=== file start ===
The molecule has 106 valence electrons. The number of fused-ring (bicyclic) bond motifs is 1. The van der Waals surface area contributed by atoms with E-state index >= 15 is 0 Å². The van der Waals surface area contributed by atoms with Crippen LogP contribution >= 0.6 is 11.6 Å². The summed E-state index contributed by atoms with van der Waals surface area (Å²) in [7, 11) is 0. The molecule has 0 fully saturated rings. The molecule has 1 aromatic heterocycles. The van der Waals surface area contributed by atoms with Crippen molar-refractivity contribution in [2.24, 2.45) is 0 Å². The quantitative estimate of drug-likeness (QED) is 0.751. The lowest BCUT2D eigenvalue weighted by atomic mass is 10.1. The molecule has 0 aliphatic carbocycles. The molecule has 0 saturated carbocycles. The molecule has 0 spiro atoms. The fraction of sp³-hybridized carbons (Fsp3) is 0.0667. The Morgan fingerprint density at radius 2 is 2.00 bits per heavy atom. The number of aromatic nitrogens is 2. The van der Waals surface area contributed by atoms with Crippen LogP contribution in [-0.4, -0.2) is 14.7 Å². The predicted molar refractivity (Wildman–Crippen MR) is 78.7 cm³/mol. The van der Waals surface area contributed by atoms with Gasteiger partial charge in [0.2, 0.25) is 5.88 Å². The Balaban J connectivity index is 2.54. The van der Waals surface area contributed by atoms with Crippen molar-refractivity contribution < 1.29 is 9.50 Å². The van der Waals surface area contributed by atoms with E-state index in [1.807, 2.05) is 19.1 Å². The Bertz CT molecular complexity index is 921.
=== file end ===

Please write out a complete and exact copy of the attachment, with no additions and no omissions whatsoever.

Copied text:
The molecule has 106 valence electrons. The number of fused-ring (bicyclic) bond motifs is 1. The van der Waals surface area contributed by atoms with E-state index >= 15 is 0 Å². The van der Waals surface area contributed by atoms with Crippen LogP contribution >= 0.6 is 11.6 Å². The summed E-state index contributed by atoms with van der Waals surface area (Å²) in [7, 11) is 0. The molecule has 0 fully saturated rings. The molecule has 1 aromatic heterocycles. The van der Waals surface area contributed by atoms with Crippen molar-refractivity contribution in [2.24, 2.45) is 0 Å². The quantitative estimate of drug-likeness (QED) is 0.751. The lowest BCUT2D eigenvalue weighted by atomic mass is 10.1. The molecule has 0 aliphatic carbocycles. The molecule has 0 saturated carbocycles. The molecule has 0 spiro atoms. The fraction of sp³-hybridized carbons (Fsp3) is 0.0667. The Morgan fingerprint density at radius 2 is 2.00 bits per heavy atom. The number of aromatic nitrogens is 2. The van der Waals surface area contributed by atoms with Crippen LogP contribution in [-0.4, -0.2) is 14.7 Å². The predicted molar refractivity (Wildman–Crippen MR) is 78.7 cm³/mol. The van der Waals surface area contributed by atoms with Gasteiger partial charge in [0.2, 0.25) is 5.88 Å². The Balaban J connectivity index is 2.54. The van der Waals surface area contributed by atoms with Crippen molar-refractivity contribution < 1.29 is 9.50 Å². The van der Waals surface area contributed by atoms with E-state index in [1.807, 2.05) is 19.1 Å². The Bertz CT molecular complexity index is 921.